Background: Children with congenital adrenal hyperplasia (CAH) require life-long glucocorticoid replacement and have daily intermittent hyper/hypocortisolemia and hyperandrogenemia. Health-related quality of life (HRQL) is important for understanding the impact the disease and therapy have on physical, mental, emotional, and social functioning. Little is known about HRQL in CAH. We compared HRQL in children with CAH to healthy norms and examined how these scores related to physiologic variables. Methods: A cross-sectional study examined 45 patients (mean age 8.2(4.5) years). Thirty-two self-reported their quality of life (QoL) on the PedsQL™ Generic Core Scale and PedsQL™ Fatigue Scale, and 44 parents completed a parent report. Bone age Z-scores were calculated from the most recent bone age. Results: Children with CAH did not report lower QoL than healthy norms. However, their parents reported lower overall QoL and fatigue scores than parents of healthy norms. Children with CAH rated sleep poorer than their parents. QoL scores did not differ by sex or CAH subtype and were not associated with total daily hydrocortisone dose. Bone age Z-scores were negatively associated with child-reported emotional health and cognitive fatigue. Conclusions: Parents of children with CAH reported a negative impact of disease on their children's QoL, but their children did not. The negative associations between bone age Z-scores and emotional health and cognitive fatigue suggest an impact from chronic hypocortisolemia and hyperandrogenemia.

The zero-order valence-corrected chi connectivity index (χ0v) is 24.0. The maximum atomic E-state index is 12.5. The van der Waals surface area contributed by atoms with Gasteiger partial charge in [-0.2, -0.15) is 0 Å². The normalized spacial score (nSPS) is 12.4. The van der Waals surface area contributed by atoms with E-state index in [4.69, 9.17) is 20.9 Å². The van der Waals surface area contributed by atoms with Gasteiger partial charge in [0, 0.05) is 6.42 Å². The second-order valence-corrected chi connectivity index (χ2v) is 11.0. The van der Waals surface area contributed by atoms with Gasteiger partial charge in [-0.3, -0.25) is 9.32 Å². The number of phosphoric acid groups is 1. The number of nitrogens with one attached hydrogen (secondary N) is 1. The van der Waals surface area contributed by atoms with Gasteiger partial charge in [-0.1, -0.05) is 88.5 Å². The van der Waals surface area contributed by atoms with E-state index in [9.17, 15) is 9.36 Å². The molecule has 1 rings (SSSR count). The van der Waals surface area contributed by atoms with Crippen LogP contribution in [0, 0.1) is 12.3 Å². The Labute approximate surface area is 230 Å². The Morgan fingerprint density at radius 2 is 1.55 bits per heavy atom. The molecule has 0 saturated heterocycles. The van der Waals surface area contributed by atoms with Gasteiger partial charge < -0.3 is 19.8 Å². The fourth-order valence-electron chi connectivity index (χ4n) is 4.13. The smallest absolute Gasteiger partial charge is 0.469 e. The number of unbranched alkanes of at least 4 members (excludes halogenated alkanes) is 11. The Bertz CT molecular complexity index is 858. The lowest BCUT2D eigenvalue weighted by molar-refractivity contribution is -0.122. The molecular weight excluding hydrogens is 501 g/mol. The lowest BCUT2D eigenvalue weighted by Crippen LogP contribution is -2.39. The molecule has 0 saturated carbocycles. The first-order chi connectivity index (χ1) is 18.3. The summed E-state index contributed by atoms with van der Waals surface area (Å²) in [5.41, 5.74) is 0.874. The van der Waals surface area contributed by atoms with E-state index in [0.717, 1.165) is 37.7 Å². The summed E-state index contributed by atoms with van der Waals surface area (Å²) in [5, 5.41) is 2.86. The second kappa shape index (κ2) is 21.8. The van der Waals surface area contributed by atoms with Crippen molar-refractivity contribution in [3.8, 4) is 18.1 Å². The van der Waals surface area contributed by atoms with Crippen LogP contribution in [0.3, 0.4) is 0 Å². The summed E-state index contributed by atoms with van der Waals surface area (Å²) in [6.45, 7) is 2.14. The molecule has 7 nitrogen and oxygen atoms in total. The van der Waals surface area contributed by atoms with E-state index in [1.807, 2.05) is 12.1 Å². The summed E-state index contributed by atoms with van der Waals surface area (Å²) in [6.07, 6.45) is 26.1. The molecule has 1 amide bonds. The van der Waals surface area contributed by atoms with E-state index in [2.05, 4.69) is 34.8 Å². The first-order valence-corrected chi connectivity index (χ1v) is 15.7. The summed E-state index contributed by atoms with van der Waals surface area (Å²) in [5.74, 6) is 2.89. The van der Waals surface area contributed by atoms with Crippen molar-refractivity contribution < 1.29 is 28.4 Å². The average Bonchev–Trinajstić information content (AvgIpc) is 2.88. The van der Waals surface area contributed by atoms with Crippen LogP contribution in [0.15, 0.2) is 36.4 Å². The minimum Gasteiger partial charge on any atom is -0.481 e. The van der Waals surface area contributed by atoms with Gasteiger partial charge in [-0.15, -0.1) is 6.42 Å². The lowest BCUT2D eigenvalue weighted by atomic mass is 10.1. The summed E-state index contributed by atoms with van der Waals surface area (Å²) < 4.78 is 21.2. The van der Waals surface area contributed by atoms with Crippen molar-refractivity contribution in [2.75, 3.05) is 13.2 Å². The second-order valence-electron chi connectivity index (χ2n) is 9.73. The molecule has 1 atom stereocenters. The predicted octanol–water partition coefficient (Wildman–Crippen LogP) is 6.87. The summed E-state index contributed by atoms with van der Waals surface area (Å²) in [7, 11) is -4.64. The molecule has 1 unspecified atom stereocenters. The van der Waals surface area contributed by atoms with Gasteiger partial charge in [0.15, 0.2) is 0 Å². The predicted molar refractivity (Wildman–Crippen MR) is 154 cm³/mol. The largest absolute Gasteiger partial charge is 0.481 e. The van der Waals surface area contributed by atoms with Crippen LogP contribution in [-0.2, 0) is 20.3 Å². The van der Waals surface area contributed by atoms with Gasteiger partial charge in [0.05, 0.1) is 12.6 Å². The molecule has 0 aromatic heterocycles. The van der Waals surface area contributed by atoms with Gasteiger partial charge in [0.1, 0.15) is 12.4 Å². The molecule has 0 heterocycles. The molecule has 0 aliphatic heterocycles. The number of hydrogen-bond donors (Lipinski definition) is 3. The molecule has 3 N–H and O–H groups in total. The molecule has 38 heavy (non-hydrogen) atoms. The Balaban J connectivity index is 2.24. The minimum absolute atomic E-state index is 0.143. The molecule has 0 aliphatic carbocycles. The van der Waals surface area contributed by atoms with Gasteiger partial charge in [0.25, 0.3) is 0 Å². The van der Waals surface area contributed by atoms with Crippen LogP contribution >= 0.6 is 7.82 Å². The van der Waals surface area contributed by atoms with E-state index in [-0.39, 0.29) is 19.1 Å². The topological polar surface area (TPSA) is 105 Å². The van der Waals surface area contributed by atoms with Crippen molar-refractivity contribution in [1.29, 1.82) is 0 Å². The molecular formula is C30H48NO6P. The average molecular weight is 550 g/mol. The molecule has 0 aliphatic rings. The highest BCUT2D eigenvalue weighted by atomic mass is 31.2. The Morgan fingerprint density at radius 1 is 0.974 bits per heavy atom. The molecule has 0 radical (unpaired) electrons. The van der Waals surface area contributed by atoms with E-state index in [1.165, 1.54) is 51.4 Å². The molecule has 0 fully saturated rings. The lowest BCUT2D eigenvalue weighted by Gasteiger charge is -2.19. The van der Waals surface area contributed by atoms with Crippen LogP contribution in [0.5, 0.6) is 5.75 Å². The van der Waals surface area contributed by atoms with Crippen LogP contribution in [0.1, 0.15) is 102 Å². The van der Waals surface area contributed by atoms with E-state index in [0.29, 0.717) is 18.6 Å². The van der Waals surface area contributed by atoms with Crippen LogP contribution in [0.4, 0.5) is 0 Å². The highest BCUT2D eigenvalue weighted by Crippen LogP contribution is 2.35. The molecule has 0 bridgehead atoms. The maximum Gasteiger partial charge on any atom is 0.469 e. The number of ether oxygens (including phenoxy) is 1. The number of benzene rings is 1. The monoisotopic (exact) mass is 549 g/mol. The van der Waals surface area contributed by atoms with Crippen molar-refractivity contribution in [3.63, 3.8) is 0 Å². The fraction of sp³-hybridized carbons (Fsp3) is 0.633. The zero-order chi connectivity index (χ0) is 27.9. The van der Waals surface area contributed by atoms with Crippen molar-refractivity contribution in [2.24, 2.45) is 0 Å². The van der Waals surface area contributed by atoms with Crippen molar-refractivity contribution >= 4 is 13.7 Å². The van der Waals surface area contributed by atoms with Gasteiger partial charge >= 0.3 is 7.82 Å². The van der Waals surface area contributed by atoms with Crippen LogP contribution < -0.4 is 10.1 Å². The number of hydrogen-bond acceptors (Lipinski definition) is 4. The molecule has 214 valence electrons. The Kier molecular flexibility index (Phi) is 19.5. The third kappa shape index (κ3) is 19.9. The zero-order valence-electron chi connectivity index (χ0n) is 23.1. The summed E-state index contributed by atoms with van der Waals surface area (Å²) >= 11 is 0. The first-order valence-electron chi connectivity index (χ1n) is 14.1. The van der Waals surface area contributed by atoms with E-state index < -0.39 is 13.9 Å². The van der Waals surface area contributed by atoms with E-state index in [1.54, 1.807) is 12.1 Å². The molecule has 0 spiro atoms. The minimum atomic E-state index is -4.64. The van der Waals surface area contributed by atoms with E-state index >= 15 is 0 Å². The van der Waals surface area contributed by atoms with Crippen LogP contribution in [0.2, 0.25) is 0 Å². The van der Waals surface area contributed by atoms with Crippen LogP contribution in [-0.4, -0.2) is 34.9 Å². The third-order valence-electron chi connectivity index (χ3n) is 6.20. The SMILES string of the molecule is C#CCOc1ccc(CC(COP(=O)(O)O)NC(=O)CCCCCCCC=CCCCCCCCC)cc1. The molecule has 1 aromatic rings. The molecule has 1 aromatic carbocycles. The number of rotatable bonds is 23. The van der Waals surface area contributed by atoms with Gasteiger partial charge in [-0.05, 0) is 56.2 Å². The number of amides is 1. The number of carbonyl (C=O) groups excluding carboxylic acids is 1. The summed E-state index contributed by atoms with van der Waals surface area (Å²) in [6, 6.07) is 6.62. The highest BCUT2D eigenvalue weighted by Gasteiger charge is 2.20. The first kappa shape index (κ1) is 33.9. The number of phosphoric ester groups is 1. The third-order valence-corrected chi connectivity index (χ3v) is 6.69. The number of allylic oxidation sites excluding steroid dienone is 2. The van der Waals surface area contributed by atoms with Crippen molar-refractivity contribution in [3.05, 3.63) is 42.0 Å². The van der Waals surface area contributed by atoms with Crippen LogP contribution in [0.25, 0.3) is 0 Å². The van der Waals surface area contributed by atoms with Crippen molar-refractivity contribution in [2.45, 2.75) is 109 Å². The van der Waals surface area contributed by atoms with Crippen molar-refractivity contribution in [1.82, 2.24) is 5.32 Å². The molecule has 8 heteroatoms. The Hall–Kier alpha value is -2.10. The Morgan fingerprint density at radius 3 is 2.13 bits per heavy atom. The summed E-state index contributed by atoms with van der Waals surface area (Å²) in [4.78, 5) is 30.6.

- Congenital adrenal hyperplasia
- Quality of life